Halt and Catch Fire has a way of consistently making this kind of impression. Later in that same episode, there’s another scene at Gordon’s over-the-top, Blue Man Group 40th-birthday party, where the song “Happy Birthday” by Altered Images is playing. That semi-deep track from the early ’80s, when the series first began, segues into 1994’s “Doll Parts” by Hole, at which point the scene shifts from Cameron, alone at the party and looking lost, to imagery of Donna (Kerry Bishé), Gordon’s ex-wife and business partner who’s now a venture capitalist, at a dinner party. “I want to be the girl with the most cake,” Courtney Love moans as Donna beams and sips Champagne. “I fake it so real I am beyond fake.” Then we see Cameron again, and we hear: “Someday you will ache like I ache.” That imagery and those two songs, in just a minute or two, tells us everything we need to know about where these women are at this point in the story, and how much things have changed over the decade-plus since this series began. (It also points to another thing that Halt and Catch Fire has gotten better and better at over the years: making really smart music choices.)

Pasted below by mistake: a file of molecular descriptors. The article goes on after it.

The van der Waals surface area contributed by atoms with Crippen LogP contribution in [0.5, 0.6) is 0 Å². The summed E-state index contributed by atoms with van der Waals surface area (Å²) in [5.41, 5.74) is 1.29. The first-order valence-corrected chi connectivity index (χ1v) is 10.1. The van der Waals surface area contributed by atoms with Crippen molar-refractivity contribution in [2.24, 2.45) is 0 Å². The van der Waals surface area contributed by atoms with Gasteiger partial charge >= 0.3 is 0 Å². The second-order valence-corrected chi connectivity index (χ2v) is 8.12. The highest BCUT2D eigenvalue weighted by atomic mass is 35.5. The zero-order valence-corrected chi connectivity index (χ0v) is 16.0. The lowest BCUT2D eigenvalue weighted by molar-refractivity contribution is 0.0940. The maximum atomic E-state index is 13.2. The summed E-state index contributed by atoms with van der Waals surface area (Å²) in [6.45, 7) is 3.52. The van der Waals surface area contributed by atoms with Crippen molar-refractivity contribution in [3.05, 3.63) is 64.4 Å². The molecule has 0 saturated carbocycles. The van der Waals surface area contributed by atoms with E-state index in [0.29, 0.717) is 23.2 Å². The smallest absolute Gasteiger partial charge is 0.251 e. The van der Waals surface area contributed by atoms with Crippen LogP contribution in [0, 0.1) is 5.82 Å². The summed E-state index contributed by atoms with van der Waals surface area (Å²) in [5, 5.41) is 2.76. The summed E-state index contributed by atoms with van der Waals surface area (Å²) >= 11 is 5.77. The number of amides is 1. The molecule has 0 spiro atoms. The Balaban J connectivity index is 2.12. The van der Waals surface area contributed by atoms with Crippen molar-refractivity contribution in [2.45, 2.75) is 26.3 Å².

The show has improved greatly when it comes to depicting the messy relationship between Cameron and Joe, which, in the early days of the series, felt a little too contrived. The punk programmer/gamer falls for quintessential corporate ’80s man? Not buying it. But their characters have developed over the years in a way that explains why, despite following their own paths and marrying other people at different points, they’re still drawn to each other. Both of them are renegades in their way, both are stubborn, both are insistent on innovating on their own terms, to a degree that has often caused their own downfalls. All of that comes across beautifully in episode two, “Signal to Noise,” which focuses largely on a long phone call between Cameron and Joe during which the strength of their feelings for each other becomes obvious. That it’s illustrated through a conversation, without either of them being in each other’s physical space, is essentially the opposite of how the pilot them rushed into impulsive, cliché sex.